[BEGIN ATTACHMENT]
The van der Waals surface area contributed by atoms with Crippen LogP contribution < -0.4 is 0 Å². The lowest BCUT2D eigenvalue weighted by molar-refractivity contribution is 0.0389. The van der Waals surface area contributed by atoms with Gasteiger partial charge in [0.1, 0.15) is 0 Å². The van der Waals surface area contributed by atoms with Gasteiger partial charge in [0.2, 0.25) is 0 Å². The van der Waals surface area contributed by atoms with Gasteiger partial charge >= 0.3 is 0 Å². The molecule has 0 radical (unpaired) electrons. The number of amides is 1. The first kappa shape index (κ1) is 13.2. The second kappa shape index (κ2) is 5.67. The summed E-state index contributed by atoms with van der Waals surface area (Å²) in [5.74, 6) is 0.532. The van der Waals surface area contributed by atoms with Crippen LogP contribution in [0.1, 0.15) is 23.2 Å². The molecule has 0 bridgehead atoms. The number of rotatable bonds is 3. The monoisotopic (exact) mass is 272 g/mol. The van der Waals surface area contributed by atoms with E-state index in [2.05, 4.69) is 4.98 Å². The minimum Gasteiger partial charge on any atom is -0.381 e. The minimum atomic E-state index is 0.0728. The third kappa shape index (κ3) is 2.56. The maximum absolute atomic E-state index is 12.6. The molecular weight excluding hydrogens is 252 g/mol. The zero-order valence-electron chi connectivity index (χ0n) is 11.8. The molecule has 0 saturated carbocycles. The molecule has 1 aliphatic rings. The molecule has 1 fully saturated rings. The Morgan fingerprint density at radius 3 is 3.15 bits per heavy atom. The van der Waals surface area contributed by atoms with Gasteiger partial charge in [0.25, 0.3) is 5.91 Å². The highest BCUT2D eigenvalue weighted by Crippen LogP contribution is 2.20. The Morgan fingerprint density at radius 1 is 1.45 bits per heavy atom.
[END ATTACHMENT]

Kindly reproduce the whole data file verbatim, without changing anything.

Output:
The van der Waals surface area contributed by atoms with Crippen LogP contribution < -0.4 is 0 Å². The lowest BCUT2D eigenvalue weighted by molar-refractivity contribution is 0.0389. The van der Waals surface area contributed by atoms with Gasteiger partial charge in [0.1, 0.15) is 0 Å². The van der Waals surface area contributed by atoms with Gasteiger partial charge in [0.2, 0.25) is 0 Å². The van der Waals surface area contributed by atoms with Gasteiger partial charge >= 0.3 is 0 Å². The molecule has 0 radical (unpaired) electrons. The number of amides is 1. The first kappa shape index (κ1) is 13.2. The second kappa shape index (κ2) is 5.67. The summed E-state index contributed by atoms with van der Waals surface area (Å²) in [5.74, 6) is 0.532. The van der Waals surface area contributed by atoms with Crippen LogP contribution in [0.1, 0.15) is 23.2 Å². The molecule has 0 bridgehead atoms. The number of rotatable bonds is 3. The monoisotopic (exact) mass is 272 g/mol. The van der Waals surface area contributed by atoms with E-state index in [2.05, 4.69) is 4.98 Å². The minimum Gasteiger partial charge on any atom is -0.381 e. The minimum atomic E-state index is 0.0728. The third kappa shape index (κ3) is 2.56. The maximum absolute atomic E-state index is 12.6. The molecular weight excluding hydrogens is 252 g/mol. The zero-order valence-electron chi connectivity index (χ0n) is 11.8. The molecule has 0 saturated carbocycles. The molecule has 1 aliphatic rings. The molecule has 1 fully saturated rings. The Morgan fingerprint density at radius 3 is 3.15 bits per heavy atom. The van der Waals surface area contributed by atoms with Gasteiger partial charge in [0.25, 0.3) is 5.91 Å². The highest BCUT2D eigenvalue weighted by Crippen LogP contribution is 2.20. The Morgan fingerprint density at radius 1 is 1.45 bits per heavy atom.